I am running an electrolysis between two silver electrodes. The “electrolyte” is deionized water. Ions are still formed as the CO2 of the air generates enough ions for a few µA of current. During the electrolysis the ions are converted to metallic silver nanoparticles due to strong ultraviolet radiation.

I have the following variables:

  1. Current in Ampere [A]
  2. Time passed in seconds [s]
  3. Coulomb [C or As]
  4. Quantity of deionized water [l (liter)] I want to know:
  5. On the anode dissolved silver in milligrams [mg]
  6. PPM of silver in the deionized water [PPM]

In practice there will be some silver ions that make it from the anode to the cathode without “colliding” with an photon – so they will be depleted on the cathode. However for the calculation I assume that all ions will get reduced to metallic nanoparticles and nothing will be depleted on the cathode.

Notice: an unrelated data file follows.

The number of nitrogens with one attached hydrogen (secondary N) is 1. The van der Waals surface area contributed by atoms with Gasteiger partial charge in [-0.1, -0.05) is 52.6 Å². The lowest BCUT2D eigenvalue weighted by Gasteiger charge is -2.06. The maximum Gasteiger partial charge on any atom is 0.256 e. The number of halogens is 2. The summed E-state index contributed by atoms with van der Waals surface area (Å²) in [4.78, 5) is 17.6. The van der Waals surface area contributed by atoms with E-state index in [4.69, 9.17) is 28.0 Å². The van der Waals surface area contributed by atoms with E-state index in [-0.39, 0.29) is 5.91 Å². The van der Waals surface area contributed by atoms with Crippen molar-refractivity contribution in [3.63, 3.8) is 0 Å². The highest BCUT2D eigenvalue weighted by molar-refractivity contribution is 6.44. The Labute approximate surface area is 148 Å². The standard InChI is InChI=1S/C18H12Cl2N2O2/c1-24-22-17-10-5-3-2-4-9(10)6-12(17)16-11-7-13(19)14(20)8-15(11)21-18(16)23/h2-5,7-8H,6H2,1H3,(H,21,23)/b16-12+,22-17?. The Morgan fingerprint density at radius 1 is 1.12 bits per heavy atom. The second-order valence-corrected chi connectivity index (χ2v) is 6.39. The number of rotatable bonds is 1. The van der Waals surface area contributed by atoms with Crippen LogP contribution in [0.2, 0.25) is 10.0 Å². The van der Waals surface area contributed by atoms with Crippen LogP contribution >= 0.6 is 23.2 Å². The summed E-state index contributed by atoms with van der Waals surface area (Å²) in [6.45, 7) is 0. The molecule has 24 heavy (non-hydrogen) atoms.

How do I calculate the dissolved silver in mg and the PPM of the solution?

Thanks in advance!

  • $\begingroup$ Note that "ppm" is an ambiguous way to describe concentration and its usage is discouraged. See, for example, my answer. $\endgroup$
    – andselisk
    Commented Apr 2, 2021 at 11:47
  • 1
    $\begingroup$ First no electrolysis can be made in deionized water. What voltage ? Under high tension, an ark may be obtained. Is it what you want ? Then you speak of ultraviolet radiation. Why ? Where ? Why don't you add silver nitrate in the solution ? Finally what are you trying to do ? $\endgroup$
    – Maurice
    Commented Apr 2, 2021 at 11:51


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